There are many options out there for your retirement, and it can be confusing to know what choices to make! Many retirement communities identify by lifestyle options and the type of care one may need. You will most often see the terms “Independent Living,” “Assisted Living,” “Rehabilitation,” and “Long-Term Care” through your retirement community research. In this article, we’ll explain the difference between these levels of care so you can better understand what type of community you are looking for.
Independent Living offers the opportunity to continue living an active lifestyle without the burdens of homeownership. In an apartment-style community, you will live near other people of the same age and similar interests! You will experience all the amenities of a retirement community, including social activities and interesting day trips. The best part is not having to shovel all the Iowa snow!
Assisted Living is for those whose medical, memory or aging issues reduce your ability to safely stay in your own home. It is designed for folks who can live on their own for the most part, but who need some help with day-to-day activities such as dressing, bathing, medication reminders or other personal services. Assisted Living still provides personal privacy and autonomy, but offers services for personal care.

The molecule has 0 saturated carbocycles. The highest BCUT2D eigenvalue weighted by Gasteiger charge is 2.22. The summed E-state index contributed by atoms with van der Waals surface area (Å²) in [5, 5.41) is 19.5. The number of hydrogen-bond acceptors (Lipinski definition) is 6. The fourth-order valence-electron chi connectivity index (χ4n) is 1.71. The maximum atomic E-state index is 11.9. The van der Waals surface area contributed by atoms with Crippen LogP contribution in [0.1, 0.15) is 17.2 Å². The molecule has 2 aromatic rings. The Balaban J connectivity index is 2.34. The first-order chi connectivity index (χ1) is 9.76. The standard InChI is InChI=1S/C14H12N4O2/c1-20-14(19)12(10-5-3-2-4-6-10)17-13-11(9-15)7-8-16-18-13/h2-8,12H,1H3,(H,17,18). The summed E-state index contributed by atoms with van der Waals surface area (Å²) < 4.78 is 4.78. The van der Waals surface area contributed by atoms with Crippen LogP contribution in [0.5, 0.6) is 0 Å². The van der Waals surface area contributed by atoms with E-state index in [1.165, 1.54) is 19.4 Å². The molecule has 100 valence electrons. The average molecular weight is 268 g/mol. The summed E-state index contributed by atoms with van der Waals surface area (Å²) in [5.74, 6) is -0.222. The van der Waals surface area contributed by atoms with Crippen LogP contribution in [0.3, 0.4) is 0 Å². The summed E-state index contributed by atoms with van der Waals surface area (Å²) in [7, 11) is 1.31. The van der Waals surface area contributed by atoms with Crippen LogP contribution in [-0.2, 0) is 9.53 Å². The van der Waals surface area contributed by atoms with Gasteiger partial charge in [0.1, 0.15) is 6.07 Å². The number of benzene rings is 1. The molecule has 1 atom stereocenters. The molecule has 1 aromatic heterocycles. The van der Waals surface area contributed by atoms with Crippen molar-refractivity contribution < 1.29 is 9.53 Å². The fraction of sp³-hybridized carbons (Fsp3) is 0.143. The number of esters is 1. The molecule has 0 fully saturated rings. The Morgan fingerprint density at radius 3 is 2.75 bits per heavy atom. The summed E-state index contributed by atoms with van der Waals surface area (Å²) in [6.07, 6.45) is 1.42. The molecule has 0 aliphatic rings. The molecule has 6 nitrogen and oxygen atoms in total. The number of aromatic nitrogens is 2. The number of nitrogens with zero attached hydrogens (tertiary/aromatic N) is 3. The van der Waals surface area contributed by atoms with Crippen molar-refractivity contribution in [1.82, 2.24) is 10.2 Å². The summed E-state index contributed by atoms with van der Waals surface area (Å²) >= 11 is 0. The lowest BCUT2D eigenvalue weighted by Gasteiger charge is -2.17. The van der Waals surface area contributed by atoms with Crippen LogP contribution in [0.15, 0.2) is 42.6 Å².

Rehabilitation Facilities are a place for individuals to recover after surgery or other illness. On average, people stay at a Rehabilitation Facility for 30-60 days. During their stay, an individual has access to Physical Therapy, Occupational Therapy and Speech Therapy services, along with the other types of care he or she may need during the recovery period.
Long-Term Care Facilities provide a variety of services that help meet both medical and non-medical needs of individuals with chronic illness or disability who cannot care for themselves for long periods of time. Long-term care assists with normal daily tasks like dressing, feeding and using the bathroom. They also receive frequent care from skilled practitioners addressing the needs associated with their chronic conditions.
Lastly, a Continuing Care Retirement Community offers Independent Living and Assisted Living. These communities eliminate the need to look for a new place to live as your health needs change.